One of the biggest impediments to faster uptake of digital transformation is a lack of skills inside the organisation and a tight labour market beyond the boundaries of the company boundaries.
In a recent ADMA Think Tank the problem of developing and retaining the best digital capabilities registered highly among the key concerns of senior marketing professionals in the discussion.
This topic, and others are outlined in a new ADMA whitepaper called Digital Transformation in Marketing.
As marketing technology becomes more ubiquitous; advertising becomes more programmatic; and analytics becomes more central to every decision, finding staff with the right skills becomes critical. Marketers say a flexible approach to learning and development is critical.
But there are major concerns. Universities are turning out students whose skills are better suited to an old way of marketing.
And tight labour markets make finding and keeping the best new talent problematic. Marketers struggle with the problem of keeping everybody’s skills up to date and they argue you will never be on top of it.
Among the issues they identified;
- People need to re-skill much more quickly.
- Employees leave when they are not challenged so you have to keep them engaged.
- Millennials change jobs so frequently that skills often just walk out the door, which makes the company skeptical about training.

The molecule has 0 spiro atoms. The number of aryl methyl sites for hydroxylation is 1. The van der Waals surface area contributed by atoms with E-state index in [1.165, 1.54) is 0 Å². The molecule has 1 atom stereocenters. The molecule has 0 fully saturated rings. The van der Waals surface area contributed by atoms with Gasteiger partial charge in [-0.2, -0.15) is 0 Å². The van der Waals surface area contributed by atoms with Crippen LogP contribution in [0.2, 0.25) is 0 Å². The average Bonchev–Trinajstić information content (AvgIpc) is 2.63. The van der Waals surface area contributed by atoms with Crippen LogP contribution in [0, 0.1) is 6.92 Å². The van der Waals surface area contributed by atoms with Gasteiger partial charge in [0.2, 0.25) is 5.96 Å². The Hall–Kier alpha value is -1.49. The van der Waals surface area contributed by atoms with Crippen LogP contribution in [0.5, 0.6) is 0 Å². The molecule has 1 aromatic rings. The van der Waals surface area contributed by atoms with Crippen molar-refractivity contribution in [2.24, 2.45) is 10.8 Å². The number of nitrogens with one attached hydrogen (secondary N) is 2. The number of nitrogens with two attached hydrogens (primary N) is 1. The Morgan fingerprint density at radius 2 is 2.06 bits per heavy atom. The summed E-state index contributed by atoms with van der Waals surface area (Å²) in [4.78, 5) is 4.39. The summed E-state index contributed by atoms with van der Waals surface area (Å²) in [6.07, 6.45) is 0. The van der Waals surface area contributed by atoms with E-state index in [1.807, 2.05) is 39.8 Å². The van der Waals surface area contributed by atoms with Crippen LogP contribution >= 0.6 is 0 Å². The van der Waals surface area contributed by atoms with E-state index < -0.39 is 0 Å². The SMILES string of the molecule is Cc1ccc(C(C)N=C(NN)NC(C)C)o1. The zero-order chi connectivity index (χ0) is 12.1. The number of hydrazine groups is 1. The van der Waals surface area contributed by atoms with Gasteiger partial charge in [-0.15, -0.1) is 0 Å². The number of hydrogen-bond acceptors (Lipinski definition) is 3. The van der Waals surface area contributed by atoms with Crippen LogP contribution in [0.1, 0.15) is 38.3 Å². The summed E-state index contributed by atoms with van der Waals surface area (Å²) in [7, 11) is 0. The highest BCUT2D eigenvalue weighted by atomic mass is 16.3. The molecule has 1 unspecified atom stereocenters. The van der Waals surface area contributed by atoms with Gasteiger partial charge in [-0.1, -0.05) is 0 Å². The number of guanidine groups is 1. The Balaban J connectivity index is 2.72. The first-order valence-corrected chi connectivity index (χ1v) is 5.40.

- Often the best approach is to find the best person for the role and then commit to training them up.
- New employees often come into an organisation knowing more than the people in the department which is the reverse of what happened in the past.
The bottom line, however, is despite frustration over churn and the concern of HR and finance departments that employees will take their newly acquired skills and leave, companies need to continue to spend money on both internal and external training for their people.
To learn more, visit ADMA and download the whitepaper today.
About the author
ADMA is a corporate member of the Which-50 Digital Intelligence Unit. Members contribute their expertise and insights to Which-50 for the benefit of our senior executive audience. Membership fees apply.